4. An apparatus in accordance with claim 3 further comprising an engine control module receivable of said signals from said sensor.
5. A multiple-cylinder internal combustion engine comprising a cam phaser, including a cam phaser crankshaft subassembly having a first axial well formed therein, a cam phaser camshaft subassembly having a second axial well formed therein, saidfirst and second wells having a common axis, and said first and second subassemblies having a variable relative angular relationship therebetween about said axis, splines formed in one of said first and second wells, threads formed in the other of saidfirst and second wells, a pin disposed in said cam phaser and extending into each of said wells and having mating splines on a pin portion extending into said splined well and having mating threads on a pin portion extending into said threaded well, amagnet disposed axially disposed on an end of said pin extending into said first well, and a Hall-effect sensor disposed adjacent said magnet outside of said cam phaser crankshaft subassembly for providing signals to an engine control module proportionalto the axial position of said magnet in said first well, said signals representating the angular position of said cam phaser crankshaft subassembly with respect to said cam phaser camshaft subassembly.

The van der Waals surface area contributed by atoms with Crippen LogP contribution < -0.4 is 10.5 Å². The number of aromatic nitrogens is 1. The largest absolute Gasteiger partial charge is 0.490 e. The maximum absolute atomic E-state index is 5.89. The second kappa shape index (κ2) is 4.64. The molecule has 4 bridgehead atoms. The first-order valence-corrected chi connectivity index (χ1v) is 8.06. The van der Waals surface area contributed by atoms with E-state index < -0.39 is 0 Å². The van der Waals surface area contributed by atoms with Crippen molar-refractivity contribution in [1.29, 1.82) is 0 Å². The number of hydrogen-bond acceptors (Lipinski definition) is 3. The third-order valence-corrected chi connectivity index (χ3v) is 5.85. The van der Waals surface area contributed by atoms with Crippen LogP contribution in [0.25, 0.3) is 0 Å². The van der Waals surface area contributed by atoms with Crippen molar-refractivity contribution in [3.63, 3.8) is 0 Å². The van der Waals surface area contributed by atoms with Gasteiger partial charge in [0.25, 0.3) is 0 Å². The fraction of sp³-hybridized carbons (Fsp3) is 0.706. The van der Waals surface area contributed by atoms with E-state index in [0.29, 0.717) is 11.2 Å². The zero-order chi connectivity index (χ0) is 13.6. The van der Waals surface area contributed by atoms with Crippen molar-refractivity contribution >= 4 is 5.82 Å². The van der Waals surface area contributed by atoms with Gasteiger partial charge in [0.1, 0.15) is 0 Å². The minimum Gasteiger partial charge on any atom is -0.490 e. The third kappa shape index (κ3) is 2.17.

The present invention relates to mechanisms for determining relative angular position between two coaxially-related elements; more particularly, to mechanisms for continuously determining the instantaneous angular relationship between a camshaftpulley and a camshaft in a cam phaser apparatus for an internal combustion engine; and most particularly, to apparatus for making such instantaneous determination without contact between the two coaxially-related elements.
BACKGROUND OF THE INVENTION
In apparatus including first and second elements having coaxial relative rotation therebetween about a mean angular position, the need arises to determine changes in the relative angular position in either direction. An especially demandingapplication is one in which both elements are being simultaneously rotated on a common shaft. Just such a situation occurs in variable cam phasing systems for internal combustion engines. The angular relationship between the camshaft pulley and thecamshaft itself is variable and must be determined at all times, but conveying a signal from the rotating apparatus via prior art means is difficult and cumbersome.
One known approach is to use a conventional position sensor, resistive or otherwise, mounted on the rotating cam phaser, and to convey a signal to an engine control module (ECM) via slip rings. This solution is expensive to implement and isprone to failure.
Another known approach is to use digital Hall-effect proximity sensors to detect the passing of timing features on each of the elements. By measuring the time interval therebetween, the angular relationship can be inferred. This solution, whiletheoretically sound, is complicated to implement because the angular velocity of the engine can vary within a single revolution of the cam phaser, causing an error in the apparent time phase measurement.